For the ESL learner and teacher, the Internet provides many benefits:
- Easy and speedy access to free, diverse, and high quality ESL materials (provided by a global ESL community)
- Materials that can be downloaded, edited, modified, and printed
- Can find answers to almost any (practical) question and materials on almost any subject
- Participate in a shared community of ESL learners and educators
There are some limitations however:
- Some materials are of poor quality (browse wisely)
- Regional variations and dialects (for instance, you might want to double check that the exercise you are using follows Canadian spelling rules)
- Endless commercial sink holes
- Manage your time wisely as the hours can flyby
Having problems reading the small text on some websites?
You can make this text larger (or smaller) by changing your browser options. For Internet Explorer users, click on the ‘View’ menu (located near the top left of your screen) and move down the menu to ‘Text Size’. Here you can choose to make your text larger or smaller.
Still didn’t work?
If the text remained the same size, then you’ll need to change some further options.
- Go to the menu ‘Tools’ (at the top of the browser) and click on ‘Internet Options.’ A small box called ‘Internet Options’ will then appear.
- Click on the ‘Accessibility’ button located near the bottom right of this box. An additional box called ‘Accessibility’ will appear.
- In the first section (‘Formatting’), click on the following: ‘Ignore font sizes specified on Web pages’. A checkmark should appear in the small box.
- Click the ‘OK’ button at the bottom of the ‘Accessibility’ box. This will save the changes and close the box.
- Finally, click on the ‘OK’ button at the bottom of the ‘Internet Options’ box. This will close the box.
- Now, you should be able to change the text size at will using the ‘View’ menu and ‘Text Size’ as described previously.
If required, you can undo these changes by following the same steps.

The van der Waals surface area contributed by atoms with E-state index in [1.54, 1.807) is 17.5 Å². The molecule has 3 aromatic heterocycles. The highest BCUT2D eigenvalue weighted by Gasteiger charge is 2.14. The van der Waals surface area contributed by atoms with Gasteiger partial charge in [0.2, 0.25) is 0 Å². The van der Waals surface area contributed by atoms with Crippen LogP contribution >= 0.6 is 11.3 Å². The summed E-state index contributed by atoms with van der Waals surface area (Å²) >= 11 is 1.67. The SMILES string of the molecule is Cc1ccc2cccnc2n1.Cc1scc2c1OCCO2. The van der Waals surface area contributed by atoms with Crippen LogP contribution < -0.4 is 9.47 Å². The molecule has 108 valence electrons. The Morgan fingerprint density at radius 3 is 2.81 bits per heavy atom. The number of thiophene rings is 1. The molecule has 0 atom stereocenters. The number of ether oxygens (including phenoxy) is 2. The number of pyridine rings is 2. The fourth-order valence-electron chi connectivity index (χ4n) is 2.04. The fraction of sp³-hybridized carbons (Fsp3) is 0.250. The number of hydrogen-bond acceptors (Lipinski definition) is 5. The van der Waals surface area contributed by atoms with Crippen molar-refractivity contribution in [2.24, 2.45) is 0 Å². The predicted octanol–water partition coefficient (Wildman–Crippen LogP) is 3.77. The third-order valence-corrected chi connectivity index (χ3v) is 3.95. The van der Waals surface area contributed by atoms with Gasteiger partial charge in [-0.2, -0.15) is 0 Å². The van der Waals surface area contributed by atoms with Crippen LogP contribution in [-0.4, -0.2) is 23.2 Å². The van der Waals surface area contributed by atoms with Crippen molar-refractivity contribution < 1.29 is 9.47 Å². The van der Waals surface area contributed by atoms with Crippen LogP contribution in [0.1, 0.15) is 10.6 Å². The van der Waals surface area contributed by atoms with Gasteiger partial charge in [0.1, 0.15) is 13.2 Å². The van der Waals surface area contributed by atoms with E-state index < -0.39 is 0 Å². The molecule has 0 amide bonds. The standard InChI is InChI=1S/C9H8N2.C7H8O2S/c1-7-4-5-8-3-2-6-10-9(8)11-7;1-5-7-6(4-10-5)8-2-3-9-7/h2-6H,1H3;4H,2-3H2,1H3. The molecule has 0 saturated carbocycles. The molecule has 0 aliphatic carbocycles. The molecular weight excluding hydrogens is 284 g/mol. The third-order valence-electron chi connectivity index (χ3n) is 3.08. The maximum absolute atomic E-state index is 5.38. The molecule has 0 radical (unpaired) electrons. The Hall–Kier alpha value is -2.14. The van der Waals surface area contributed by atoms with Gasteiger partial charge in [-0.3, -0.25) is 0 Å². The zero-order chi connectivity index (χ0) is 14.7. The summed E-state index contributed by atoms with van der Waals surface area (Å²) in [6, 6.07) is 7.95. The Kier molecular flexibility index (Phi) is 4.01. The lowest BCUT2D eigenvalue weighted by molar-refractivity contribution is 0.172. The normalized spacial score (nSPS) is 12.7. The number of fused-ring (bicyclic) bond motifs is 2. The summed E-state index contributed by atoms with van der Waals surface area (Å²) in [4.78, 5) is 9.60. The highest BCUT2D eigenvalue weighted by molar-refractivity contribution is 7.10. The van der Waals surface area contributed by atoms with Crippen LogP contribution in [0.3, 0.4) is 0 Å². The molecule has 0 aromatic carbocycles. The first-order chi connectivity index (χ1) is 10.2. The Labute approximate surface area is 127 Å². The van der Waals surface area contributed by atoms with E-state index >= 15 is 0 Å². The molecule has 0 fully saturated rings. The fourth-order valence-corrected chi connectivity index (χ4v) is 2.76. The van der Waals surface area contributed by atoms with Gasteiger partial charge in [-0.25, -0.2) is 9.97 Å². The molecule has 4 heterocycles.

Search engines (e.g., google) and directories (e.g., Yahoo) allow you to search the Internet for English and ESL materials. Use keywords like ESL, grammar, vocabulary, pronunciation, and idioms, or, if you are looking for thematic materials, type in the theme or topic name (e.g., hockey rules, etiquette, etc.).
Word of caution: although helpful, these search engines and directories still cast a narrow net. Thus, don’t give up if you can’t find a resource here.
Often the best way to find new materials is through other sites. Most sites include links lists or their own directories. One excellent example is the The Internet TESL Journal.
Finally, remember to always bookmark when you find a new and helpful site. There is nothing more frustrating than finding and then loosing an excellent resource.
Fortunately, most ESL websites are in a simple, text format, which is printer friendly or at least cut-n-paste friendly.
If a site’s content is not easily printed, you may have to cut-n-paste the material into a text editor like MS Word or WordPerfect. In addition, once in an editor, the content can be easily edited, rearranged, or modified.
- With your mouse, highlight the text you want and copy (using a right-click on the mouse or the edit menu.)
- Move to your text editor and paste into a new, blank documents (note: images can also be copied using this method)Hint: Depending on your editor, you can change the format of the text you are pasting. Look under the edit menu for additional paste options.
Other File Types
Some sites will include documents or materials in other file formats. For the most part if you are using a computer with Windows 98 or beyond you should be able to use these files without additional software.
|text||Acrobat Reader (not standard)|
|.wav||audio||Windows Media Player, etc.|
|.mpeg||video||Windows Media Player, etc.|
|.ra, .ram||audio/video||Real Audio|
|.jpeg||image (pictures)||web browser or text editor|
|.gif||image (graphics)||web browser or text editor|